Sunday, February 11, 2007

The Measurers of Art

As I read through reviews at Metacritic, I wondered - why are these opinions valid? Often they are contradicted by the values of the masses, yet people still let these "critics" evaluate art. Is it because -- these few are better at measuring what is "objectively" valuable? Either that or they are -- nonsensical? (Disjunctive syllogism.) Could these people, then, be more valuable than the masses?

The interesting question: would any of these people truly believe in treating other people differently under the law because of it currently? How about in the past?

Let's consider a very outlandish scenario. You, a Thinker, and a Barbarian are alone on one large island, with one human. You are the last humans on the earth. The Barbarian treats you contemptuously, but doesn't kill you. You are beneath him. He is strong, but not good. The woman is attracted to him, but you know that if you kill him, she will come to you and she will respect you. She knows that if the positions were reversed, the Barbarian would immediately kill you. You think that this man will populate the Earth with dumb but strong legions. The utilitarian question in the state of nature: do you kill him, perhaps even in his sleep? Do you even have any qualms about killing him?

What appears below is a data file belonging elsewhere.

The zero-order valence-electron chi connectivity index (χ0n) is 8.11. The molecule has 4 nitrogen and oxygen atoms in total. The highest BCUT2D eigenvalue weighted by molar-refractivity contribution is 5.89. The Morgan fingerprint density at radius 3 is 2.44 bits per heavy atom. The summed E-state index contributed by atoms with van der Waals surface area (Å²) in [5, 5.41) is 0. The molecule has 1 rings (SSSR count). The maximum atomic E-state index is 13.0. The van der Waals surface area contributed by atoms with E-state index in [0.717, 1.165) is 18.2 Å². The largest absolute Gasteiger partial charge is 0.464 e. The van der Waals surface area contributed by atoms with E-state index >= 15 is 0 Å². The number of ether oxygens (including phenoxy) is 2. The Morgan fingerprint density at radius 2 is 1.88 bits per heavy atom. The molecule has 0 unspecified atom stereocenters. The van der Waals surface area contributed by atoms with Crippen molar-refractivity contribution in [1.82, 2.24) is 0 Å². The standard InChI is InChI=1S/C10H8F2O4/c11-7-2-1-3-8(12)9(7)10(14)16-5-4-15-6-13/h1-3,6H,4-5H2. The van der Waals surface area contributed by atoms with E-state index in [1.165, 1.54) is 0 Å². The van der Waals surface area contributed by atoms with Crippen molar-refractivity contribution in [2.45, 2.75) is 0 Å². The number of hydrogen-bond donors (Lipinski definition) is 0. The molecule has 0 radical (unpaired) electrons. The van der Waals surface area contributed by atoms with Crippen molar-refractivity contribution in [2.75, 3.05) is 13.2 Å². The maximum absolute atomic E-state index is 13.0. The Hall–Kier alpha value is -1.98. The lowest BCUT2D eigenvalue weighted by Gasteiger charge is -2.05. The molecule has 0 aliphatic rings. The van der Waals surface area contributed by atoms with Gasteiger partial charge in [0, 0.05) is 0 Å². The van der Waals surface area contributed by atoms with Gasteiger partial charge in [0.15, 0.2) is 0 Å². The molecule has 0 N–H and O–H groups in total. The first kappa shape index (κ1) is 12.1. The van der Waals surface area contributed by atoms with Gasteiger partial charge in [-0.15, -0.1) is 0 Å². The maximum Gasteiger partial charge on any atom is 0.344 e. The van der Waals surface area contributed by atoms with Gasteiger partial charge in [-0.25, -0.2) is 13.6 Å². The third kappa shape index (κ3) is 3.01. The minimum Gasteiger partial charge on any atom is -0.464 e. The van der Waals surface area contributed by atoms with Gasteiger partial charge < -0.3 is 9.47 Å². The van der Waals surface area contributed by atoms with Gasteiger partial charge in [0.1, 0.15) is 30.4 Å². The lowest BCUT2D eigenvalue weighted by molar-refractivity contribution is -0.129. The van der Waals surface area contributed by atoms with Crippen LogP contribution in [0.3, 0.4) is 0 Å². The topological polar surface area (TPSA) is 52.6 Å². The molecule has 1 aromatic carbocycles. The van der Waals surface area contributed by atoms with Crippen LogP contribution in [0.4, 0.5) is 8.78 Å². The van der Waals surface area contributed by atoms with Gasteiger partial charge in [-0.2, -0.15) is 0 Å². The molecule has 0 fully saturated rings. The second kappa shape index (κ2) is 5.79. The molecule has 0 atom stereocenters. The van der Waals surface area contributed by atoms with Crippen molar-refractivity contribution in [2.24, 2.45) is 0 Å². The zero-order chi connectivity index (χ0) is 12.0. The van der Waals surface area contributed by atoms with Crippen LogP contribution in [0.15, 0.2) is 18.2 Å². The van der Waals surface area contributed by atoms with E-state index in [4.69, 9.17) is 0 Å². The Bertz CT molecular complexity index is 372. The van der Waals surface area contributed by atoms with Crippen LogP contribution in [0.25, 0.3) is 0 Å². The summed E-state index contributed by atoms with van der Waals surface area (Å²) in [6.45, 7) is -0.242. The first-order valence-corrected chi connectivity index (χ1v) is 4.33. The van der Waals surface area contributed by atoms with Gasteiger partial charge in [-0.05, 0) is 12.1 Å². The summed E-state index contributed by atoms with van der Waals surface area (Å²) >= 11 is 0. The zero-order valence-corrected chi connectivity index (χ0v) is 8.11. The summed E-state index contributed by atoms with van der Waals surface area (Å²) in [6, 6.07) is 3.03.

This elaborate story is perhaps a little exaggerated. I could apply the question to anyone in the state of nature: do you sacrifice your ideas in your weakness? If someone bullies you and takes your money, what do you do? What sort of morals really exist in the state of nature?

And is our current state so much different than the state of nature, with its infinite power struggles?

2 comments:

Simple Minded said...

The platform for conflict and the ways of dealing with it are what has changed. It goes a bit beyond the surface as attitudes have also changed to correspond.

undergroundman said...

Exactly.